The detective was identified as Stephanie Ellison, 49, who is assigned to the 7th Police District. She was put on administrative leave with pay pending the outcome of the case, according to the department. She was hired in 1986 and is paid $87,000 a year.
Ellison appeared Friday in U.S. District Court for the District of Columbia after being arrested earlier in the day by members of the D.C. Police Internal Affairs Division. She pleaded not guilty to one count of conspiracy to launder money. Her attorney, David Benowitz, did not immediately return calls seeking comment. The detective — who in 2005 was awarded a meritorious service medal — could face up to 20 years in prison.
The indictment against Ellison does not detail specifics of the alleged crime. But in a statement, D.C. police said the charge against the detective stems “from the purchase and financing of two vehicles and a motorcycle with money that allegedly came from a drug conspiracy.”
According to the indictment, authorities are also seeking an order requiring Ellison to forfeit an undisclosed amount of money found in a safe in her house, $5,000 in jewelry and additional funds. Ellison was released on personal recognizance and has a hearing scheduled for Friday.
Bill Miller, a spokesman for the U.S. attorney’s office, said the indictment is linked to a case against Raymond Proctor, a Maryland nightclub owner who was indicted on drug charges in December 2012 and pleaded guilty last month. He remains in jail and is scheduled to be sentenced Nov. 22.
Proctor’s wife, Tiffany Felder, said the detective is a family friend who bought the 2006 Maserati, 2009 750 BMW and 2007 Harley Davidson Night Rod for Proctor. She said Proctor paid her back using proceeds from his club in Southern Maryland. “He did not pay her in drug money,” Felder said. “He made enough at the club to buy those cars. She made enough as a police officer to afford them.”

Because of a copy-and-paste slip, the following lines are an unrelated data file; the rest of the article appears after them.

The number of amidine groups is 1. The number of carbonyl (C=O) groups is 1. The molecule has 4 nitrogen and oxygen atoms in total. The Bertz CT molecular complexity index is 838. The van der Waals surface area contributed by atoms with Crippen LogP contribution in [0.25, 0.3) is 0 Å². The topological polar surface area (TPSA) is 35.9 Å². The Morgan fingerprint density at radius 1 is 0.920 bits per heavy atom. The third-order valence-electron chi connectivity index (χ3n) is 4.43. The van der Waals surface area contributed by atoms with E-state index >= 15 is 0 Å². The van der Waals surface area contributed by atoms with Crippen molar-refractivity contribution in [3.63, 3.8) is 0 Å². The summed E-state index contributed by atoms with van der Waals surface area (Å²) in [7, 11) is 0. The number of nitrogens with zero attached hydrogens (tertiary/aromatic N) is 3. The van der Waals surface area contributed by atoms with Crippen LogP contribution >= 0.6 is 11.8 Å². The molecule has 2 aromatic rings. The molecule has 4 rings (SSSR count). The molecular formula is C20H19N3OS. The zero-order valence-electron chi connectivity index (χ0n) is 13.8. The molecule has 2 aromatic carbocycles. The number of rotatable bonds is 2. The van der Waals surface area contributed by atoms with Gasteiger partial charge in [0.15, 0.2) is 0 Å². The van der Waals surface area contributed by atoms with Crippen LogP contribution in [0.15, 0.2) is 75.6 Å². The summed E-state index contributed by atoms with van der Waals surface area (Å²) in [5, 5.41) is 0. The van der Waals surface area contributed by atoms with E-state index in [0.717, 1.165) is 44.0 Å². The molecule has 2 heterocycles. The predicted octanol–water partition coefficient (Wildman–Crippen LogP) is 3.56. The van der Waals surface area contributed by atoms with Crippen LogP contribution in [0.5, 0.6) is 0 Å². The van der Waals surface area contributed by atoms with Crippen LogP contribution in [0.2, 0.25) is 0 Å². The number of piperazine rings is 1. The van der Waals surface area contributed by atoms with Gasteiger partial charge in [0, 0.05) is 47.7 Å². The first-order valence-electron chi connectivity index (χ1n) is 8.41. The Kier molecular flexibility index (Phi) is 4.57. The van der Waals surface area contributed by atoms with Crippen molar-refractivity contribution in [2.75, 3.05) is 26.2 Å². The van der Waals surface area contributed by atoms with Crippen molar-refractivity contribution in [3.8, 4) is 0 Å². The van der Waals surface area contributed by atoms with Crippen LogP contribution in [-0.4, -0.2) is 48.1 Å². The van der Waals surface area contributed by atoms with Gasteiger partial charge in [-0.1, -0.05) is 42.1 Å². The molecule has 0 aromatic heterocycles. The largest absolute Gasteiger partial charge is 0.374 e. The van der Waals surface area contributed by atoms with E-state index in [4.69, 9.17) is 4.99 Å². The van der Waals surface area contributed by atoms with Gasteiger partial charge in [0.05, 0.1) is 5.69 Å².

Felder said that Ellison is innocent. “The charges are not true,” she said. “Never, never, never.”
Authorities said the drug conspiracy has been active since early 2011. The plea agreement Proctor signed says he conspired with another person to launder money — specifically through the purchase of the vehicles. “The defendant would purchase the vehicles by commingling his illegal proceeds with funds obtained from his co-conspirator,” the court document says. “The defendant and his co-conspirator titled these vehicles in the co-conspirator’s name; however the vehicles were purchased for the use of the defendant. The co-conspirator continued to make loan payments on these vehicles.”
Authorities also said that “at times, the defendant gave his co-conspirator narcotics proceeds, in the form of cash, to cover part of these payments.”
The court papers say Proctor twice drove the BMW to drug deals. Authorities also said the vehicles were used to “conceal and disguise the nature, source and ownership of the narcotics.”
The end came in December, when court documents say a drug supplier arranged to sell Proctor a kilogram of heroin and drove into the District to give him a sample. Court papers say the FBI was secretly watching the meeting in Chinatown.